Amsterdam, Eindhoven en Utrecht

In the Netherlands, KWR, as the Dutch SCORE partner, collected and analysed wastewater samples every year over 2011-2017 in the cities of Amsterdam, Utrecht and the region of Eindhoven. The key findings and trends in these cities are the following:

  • Cocaine use is relatively stable in these Dutch cities, with a slight increase recorded in Amsterdam and Utrecht. Consumption in Amsterdam is the highest; Amsterdam also ranks among the top European cities in cocaine consumption.
  • MDMA use in the Netherlands is the highest in Europe, and Amsterdam has the highest consumption levels in the Netherlands.
  • Methamphetamine use is limited in the Netherlands compared to the case of various central and eastern European cities.
  • Nonetheless, an increase in use in Amsterdam was observed over 2011-2017.
  • Amphetamine use in the Netherlands is relatively stable. The level is high compared to other parts of Europe, but it is not the highest in Europe.
  • In the region of Eindhoven, several discharges of waste from drug production of both amphetamine and MDMA were observed. The discharged drug waste still contained residues of the produced drugs. For this reason, the measurement data are not usable to determine drug consumption.

Drug map of the Netherlands

Wastewater research can be used as a policy instrument. It provides a picture, on a national and local scale, of total consumption of different types of drugs and the size of the national illicit drug market. This can assist in underpinning policy and in targeting the right locations. In addition, trends can be established and, through a greater monitoring frequency, the effectiveness of policy measures can be tested. In this way, the wastewater research provides information about the population’s total drug use. Research of this type therefore complements the results of population studies (information on drug users) into addiction and drug use, or the figures on drug-related incidents. Wastewater research can also throw light onto where drug-production waste is discharged, and therefore on the national geographical distribution of drug production and market size, while also providing the Water Authorities with important information about possible hazards of treatment plants.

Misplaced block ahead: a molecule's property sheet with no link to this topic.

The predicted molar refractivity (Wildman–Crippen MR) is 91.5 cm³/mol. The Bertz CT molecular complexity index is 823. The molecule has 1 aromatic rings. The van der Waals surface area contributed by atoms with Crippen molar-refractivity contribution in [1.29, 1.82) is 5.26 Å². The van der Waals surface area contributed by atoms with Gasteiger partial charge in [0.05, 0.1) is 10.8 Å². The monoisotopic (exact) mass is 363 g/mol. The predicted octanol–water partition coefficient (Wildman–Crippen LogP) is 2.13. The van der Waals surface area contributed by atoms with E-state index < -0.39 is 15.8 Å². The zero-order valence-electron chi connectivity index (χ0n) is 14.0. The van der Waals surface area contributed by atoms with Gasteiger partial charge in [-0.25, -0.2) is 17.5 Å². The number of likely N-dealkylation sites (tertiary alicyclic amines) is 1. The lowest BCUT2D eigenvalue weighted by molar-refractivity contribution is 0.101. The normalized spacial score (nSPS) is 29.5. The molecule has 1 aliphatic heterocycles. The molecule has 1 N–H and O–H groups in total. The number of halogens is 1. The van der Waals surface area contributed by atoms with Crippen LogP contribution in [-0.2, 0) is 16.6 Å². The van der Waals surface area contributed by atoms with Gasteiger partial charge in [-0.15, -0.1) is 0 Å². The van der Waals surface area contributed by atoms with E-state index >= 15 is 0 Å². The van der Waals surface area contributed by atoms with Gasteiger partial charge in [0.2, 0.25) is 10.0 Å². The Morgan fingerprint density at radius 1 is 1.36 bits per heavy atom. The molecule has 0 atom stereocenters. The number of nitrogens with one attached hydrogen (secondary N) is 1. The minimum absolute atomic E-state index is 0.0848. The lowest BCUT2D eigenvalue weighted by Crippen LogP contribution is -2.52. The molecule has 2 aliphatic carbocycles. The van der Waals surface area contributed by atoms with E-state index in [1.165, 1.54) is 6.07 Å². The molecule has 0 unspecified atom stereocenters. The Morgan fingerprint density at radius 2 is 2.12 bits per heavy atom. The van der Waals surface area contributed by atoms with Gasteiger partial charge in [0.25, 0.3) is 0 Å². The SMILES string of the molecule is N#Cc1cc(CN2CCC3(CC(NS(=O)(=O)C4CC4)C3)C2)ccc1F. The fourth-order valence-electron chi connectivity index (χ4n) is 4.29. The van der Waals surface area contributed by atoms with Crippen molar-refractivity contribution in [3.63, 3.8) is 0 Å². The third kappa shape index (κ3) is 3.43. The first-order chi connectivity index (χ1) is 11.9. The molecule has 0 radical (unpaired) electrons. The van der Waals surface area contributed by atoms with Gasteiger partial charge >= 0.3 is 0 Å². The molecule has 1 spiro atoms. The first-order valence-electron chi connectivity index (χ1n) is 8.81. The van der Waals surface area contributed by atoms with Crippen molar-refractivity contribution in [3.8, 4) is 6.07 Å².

KWR has been committed for several years, together with governments, to mapping total drug use in the Netherlands. This requires the daily analysis of the wastewater at all 327 treatment plants for a period of at least one week for a series of (illicit) drugs, such as MDMA (ecstasy), amphetamine (speed), methamphetamine (crystal meth), benzoylecgonine (cocaine) and THC-COOH (cannabis). All of this information together provides an anonymous and objective measurement of drug use by municipality or region. This constitutes the basis for the creation of a drug map of the Netherlands.

The research team for the creation of the drug map requires a broad range of expertise. Besides KWR, as an independent scientific institute, an engagement is also needed on the part of the Water Authorities and different municipal organisations (GGD, addiction care, enforcement). The involvement of important research institutes, such as Trimbos institute, NFI and CBS, is also desirable for the analyses of the results and their comparison with other information sources.

Mirror of society

Wastewater-based epidemiology can be used for all sorts of objectives: wastewater is a ‘mirror of society’. It has for instance made it possible to establish doping by athletes, as well as the use of pharmaceuticals without prescription by the population. Alcohol, tobacco and coffee consumption can also be effectively quantified in this way. The method can be used in forensic research to ascertain illegal discharges into the sewers, for example, of drug-production waste or used oil. Health-related data can also be collected, for example, about the incidence of cancer, the presence of viruses or pathogenic bacteria, or the population’s exposure to pesticides.